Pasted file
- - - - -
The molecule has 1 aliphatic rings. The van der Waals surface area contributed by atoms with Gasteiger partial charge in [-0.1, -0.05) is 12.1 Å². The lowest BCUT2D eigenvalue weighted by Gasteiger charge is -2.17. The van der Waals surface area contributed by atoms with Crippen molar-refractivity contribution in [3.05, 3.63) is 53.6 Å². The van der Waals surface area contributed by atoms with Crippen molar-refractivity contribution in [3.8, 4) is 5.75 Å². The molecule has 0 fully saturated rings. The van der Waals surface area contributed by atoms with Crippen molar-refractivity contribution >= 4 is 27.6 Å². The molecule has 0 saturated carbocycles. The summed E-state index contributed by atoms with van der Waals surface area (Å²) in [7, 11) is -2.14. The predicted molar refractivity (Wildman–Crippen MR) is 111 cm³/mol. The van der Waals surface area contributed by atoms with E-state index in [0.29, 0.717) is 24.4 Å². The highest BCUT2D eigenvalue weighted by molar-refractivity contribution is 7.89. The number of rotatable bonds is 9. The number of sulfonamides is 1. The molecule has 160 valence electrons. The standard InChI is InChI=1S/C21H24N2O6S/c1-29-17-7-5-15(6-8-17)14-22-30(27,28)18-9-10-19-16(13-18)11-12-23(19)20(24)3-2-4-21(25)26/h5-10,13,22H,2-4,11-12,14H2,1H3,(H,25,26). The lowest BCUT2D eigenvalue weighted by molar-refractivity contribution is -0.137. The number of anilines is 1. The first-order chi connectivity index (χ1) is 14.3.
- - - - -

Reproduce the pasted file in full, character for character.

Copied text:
The molecule has 1 aliphatic rings. The van der Waals surface area contributed by atoms with Gasteiger partial charge in [-0.1, -0.05) is 12.1 Å². The lowest BCUT2D eigenvalue weighted by Gasteiger charge is -2.17. The van der Waals surface area contributed by atoms with Crippen molar-refractivity contribution in [3.05, 3.63) is 53.6 Å². The van der Waals surface area contributed by atoms with Crippen molar-refractivity contribution in [3.8, 4) is 5.75 Å². The molecule has 0 fully saturated rings. The van der Waals surface area contributed by atoms with Crippen molar-refractivity contribution >= 4 is 27.6 Å². The molecule has 0 saturated carbocycles. The summed E-state index contributed by atoms with van der Waals surface area (Å²) in [7, 11) is -2.14. The predicted molar refractivity (Wildman–Crippen MR) is 111 cm³/mol. The van der Waals surface area contributed by atoms with E-state index in [0.29, 0.717) is 24.4 Å². The highest BCUT2D eigenvalue weighted by molar-refractivity contribution is 7.89. The number of rotatable bonds is 9. The number of sulfonamides is 1. The molecule has 160 valence electrons. The standard InChI is InChI=1S/C21H24N2O6S/c1-29-17-7-5-15(6-8-17)14-22-30(27,28)18-9-10-19-16(13-18)11-12-23(19)20(24)3-2-4-21(25)26/h5-10,13,22H,2-4,11-12,14H2,1H3,(H,25,26). The lowest BCUT2D eigenvalue weighted by molar-refractivity contribution is -0.137. The number of anilines is 1. The first-order chi connectivity index (χ1) is 14.3.